CeBiTec – Colloquium
Monday, March 13th 2017, 17 c.t.
G2-104, CeBiTec Building
Dr. Hans-Wilhelm Nützmann
Department of Metabolic Biology, John Innes Centre, Norwich (UK)
Chromatin signatures of plant metabolic gene clusters
Recent genetic, genomic and biochemical research has established a new feature of plant genomes – the widespread co-localisation of genes for specialised metabolic pathways. The ability to synthesise a diverse cocktail of low-molecular weight molecules is essential for all plants to interact and communicate with the environment and provides humans with a plethora of chemical scaffolds to combat illnesses and develop higher-value molecules. The co-localisation of the functionally related biosynthesis genes contrasts the general gene order in eukaryotes and raises numerous questions about the genetic organisation, evolution and regulation of these so called metabolic gene clusters.
Here, an overview about metabolic gene clustering in plants with an emphasis on their transcriptional regulation will be given. The co-localisation of functionally-related genes enables the formation of fundamentally different mechanisms of gene regulation in comparison to the control of dispersed genes. Our research shows that specific chromatin marks delineate and control the expression of plant metabolic gene clusters. Chromatin analyses in A. thaliana reveal that silenced and activated gene clusters are closely associated with histone H3 lysine 27 trimethylation and incorporation of the histone variant H2A.Z, respectively. In contrast, non-clustered genes of multi-step metabolic pathways are not associated with these modifications. Analyses of H3K27me3 profiles in oat, rice and maize suggest a conserved function of histone methylation in the repression of plant metabolic gene clusters across plant species.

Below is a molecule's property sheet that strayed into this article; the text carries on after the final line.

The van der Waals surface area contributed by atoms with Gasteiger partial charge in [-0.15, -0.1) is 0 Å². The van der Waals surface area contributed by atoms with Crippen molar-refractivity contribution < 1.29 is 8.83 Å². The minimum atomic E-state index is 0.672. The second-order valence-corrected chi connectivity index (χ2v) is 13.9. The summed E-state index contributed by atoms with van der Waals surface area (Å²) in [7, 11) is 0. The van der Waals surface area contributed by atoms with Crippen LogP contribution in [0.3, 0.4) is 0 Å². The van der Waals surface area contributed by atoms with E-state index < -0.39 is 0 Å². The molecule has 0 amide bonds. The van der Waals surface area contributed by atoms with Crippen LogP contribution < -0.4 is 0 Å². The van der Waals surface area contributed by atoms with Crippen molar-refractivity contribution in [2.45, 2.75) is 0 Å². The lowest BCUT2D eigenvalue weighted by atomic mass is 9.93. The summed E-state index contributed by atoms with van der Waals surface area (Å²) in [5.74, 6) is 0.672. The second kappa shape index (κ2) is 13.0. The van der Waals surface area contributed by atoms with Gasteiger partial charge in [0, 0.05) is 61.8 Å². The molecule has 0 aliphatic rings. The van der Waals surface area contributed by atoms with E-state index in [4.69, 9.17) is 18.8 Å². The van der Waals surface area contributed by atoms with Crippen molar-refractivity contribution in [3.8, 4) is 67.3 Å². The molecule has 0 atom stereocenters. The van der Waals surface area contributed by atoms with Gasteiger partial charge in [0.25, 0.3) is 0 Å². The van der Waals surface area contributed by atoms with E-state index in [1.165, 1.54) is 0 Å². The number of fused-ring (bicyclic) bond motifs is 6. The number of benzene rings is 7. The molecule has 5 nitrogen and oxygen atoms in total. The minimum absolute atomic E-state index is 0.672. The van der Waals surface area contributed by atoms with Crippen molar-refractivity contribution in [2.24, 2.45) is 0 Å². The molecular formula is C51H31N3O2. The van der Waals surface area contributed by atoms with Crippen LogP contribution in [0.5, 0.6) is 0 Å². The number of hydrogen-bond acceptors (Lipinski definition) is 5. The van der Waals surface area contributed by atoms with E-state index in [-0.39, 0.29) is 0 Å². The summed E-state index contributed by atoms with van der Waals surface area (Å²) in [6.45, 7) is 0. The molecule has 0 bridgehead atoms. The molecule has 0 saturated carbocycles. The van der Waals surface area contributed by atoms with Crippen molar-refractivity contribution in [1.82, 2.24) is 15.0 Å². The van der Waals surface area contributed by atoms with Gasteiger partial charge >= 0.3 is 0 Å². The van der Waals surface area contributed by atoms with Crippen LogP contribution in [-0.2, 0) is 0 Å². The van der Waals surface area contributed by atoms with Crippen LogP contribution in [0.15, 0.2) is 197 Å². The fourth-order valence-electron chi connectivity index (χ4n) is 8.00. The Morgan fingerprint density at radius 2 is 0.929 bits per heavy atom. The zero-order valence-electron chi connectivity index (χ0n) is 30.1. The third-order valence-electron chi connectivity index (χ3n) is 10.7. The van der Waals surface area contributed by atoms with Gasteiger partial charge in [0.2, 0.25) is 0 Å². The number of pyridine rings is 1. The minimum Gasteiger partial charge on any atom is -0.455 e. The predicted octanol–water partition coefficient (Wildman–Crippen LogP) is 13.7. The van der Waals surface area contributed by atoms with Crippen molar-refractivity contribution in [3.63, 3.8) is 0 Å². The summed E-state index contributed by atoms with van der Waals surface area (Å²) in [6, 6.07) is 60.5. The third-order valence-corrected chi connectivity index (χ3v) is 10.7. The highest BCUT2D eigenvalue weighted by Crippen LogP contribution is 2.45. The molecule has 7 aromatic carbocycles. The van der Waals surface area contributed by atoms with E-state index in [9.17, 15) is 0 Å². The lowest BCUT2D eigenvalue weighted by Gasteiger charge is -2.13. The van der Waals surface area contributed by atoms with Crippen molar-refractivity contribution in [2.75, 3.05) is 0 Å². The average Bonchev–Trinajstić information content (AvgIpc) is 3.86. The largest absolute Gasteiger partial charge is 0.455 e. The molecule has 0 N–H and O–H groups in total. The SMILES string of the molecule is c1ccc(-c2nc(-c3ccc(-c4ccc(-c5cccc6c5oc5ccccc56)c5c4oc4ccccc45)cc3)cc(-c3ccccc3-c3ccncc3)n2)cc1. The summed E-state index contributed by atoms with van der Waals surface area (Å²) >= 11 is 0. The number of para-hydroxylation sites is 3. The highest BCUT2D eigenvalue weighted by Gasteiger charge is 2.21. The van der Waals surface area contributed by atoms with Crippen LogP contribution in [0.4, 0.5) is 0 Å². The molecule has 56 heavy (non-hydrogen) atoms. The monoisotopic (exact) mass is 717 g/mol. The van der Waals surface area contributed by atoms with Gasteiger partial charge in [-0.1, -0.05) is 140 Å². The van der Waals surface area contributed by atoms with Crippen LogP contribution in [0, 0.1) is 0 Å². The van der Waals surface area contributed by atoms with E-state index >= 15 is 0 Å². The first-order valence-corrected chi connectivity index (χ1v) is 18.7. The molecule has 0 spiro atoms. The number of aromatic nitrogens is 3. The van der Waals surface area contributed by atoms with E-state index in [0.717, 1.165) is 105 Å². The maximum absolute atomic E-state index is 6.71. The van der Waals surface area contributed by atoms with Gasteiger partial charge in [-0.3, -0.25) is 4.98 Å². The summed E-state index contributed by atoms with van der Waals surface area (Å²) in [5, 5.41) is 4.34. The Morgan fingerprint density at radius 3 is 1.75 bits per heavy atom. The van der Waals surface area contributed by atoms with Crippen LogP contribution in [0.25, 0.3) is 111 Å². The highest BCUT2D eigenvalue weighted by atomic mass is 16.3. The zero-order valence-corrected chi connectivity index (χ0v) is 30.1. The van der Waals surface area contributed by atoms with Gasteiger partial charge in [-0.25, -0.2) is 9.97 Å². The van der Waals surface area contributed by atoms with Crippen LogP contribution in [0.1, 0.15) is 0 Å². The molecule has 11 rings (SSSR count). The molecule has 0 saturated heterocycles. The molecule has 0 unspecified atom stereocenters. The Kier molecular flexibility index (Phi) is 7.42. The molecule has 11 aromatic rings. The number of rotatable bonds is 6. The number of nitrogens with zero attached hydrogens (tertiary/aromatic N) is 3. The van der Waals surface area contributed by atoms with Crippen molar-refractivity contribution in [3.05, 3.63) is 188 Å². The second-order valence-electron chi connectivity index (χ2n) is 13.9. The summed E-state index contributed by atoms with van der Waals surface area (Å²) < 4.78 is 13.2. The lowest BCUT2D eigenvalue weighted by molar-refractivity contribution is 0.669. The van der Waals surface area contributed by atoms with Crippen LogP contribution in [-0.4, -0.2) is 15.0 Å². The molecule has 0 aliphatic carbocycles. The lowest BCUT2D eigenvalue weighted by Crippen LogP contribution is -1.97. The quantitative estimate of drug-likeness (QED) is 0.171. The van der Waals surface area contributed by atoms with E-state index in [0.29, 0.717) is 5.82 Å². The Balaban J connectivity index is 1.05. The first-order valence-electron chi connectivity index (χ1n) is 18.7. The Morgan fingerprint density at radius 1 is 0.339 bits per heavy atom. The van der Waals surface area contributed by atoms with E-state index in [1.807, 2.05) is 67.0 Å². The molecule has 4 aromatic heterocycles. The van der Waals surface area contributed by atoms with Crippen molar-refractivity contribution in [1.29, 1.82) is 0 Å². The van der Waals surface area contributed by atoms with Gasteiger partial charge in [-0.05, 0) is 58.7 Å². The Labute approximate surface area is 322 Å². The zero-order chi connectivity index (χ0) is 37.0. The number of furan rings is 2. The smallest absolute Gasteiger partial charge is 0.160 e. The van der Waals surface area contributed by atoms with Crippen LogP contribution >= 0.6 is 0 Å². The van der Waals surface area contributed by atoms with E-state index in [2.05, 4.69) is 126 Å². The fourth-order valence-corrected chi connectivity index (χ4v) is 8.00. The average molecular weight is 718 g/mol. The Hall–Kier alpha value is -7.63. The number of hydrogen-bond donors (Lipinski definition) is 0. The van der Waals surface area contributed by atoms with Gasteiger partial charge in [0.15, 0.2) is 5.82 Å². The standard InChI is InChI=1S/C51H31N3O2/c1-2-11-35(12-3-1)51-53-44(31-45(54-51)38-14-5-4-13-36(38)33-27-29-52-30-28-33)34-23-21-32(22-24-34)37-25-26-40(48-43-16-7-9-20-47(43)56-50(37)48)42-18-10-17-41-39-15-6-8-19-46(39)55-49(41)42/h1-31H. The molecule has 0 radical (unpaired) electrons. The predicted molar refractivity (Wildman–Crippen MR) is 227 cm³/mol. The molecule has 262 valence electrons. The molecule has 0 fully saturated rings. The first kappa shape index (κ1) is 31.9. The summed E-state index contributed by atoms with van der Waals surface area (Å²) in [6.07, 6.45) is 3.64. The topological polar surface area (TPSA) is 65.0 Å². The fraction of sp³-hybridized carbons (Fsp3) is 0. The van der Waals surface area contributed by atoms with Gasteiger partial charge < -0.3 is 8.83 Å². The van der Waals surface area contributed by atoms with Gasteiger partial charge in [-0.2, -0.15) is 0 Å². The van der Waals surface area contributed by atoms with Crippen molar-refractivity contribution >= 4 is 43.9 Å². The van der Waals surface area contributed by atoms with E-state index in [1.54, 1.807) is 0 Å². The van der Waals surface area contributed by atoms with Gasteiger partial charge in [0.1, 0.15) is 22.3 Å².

In summary, we show that metabolic gene clusters in plants have localised chromatin signatures that are involved in the tight regulation of these clusters. Our work supports the hypothesis of a chromatin code that is associated with clustered eukaryotic genes and affords new opportunities for pathway discovery and manipulation of plant specialised metabolism.
Host: Prof. Dr. Bernd Weisshaar